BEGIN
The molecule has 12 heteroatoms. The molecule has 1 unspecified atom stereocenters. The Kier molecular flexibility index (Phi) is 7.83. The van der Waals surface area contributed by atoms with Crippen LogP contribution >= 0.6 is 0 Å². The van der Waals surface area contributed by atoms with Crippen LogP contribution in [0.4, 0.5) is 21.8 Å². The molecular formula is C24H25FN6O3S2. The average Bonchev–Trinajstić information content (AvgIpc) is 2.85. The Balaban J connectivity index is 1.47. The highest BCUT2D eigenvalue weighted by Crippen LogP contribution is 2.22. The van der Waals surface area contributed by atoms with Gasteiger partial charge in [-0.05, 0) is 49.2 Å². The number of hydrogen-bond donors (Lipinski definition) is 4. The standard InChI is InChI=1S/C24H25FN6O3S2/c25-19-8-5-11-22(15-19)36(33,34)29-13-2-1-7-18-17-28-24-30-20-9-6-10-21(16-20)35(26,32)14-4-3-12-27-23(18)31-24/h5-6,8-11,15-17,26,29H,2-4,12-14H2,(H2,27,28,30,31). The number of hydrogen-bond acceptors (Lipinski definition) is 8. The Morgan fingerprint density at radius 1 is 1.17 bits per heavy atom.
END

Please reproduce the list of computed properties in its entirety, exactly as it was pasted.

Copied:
The molecule has 12 heteroatoms. The molecule has 1 unspecified atom stereocenters. The Kier molecular flexibility index (Phi) is 7.83. The van der Waals surface area contributed by atoms with Crippen LogP contribution >= 0.6 is 0 Å². The van der Waals surface area contributed by atoms with Crippen LogP contribution in [0.4, 0.5) is 21.8 Å². The molecular formula is C24H25FN6O3S2. The average Bonchev–Trinajstić information content (AvgIpc) is 2.85. The Balaban J connectivity index is 1.47. The highest BCUT2D eigenvalue weighted by Crippen LogP contribution is 2.22. The van der Waals surface area contributed by atoms with Gasteiger partial charge in [-0.05, 0) is 49.2 Å². The number of hydrogen-bond donors (Lipinski definition) is 4. The standard InChI is InChI=1S/C24H25FN6O3S2/c25-19-8-5-11-22(15-19)36(33,34)29-13-2-1-7-18-17-28-24-30-20-9-6-10-21(16-20)35(26,32)14-4-3-12-27-23(18)31-24/h5-6,8-11,15-17,26,29H,2-4,12-14H2,(H2,27,28,30,31). The number of hydrogen-bond acceptors (Lipinski definition) is 8. The Morgan fingerprint density at radius 1 is 1.17 bits per heavy atom.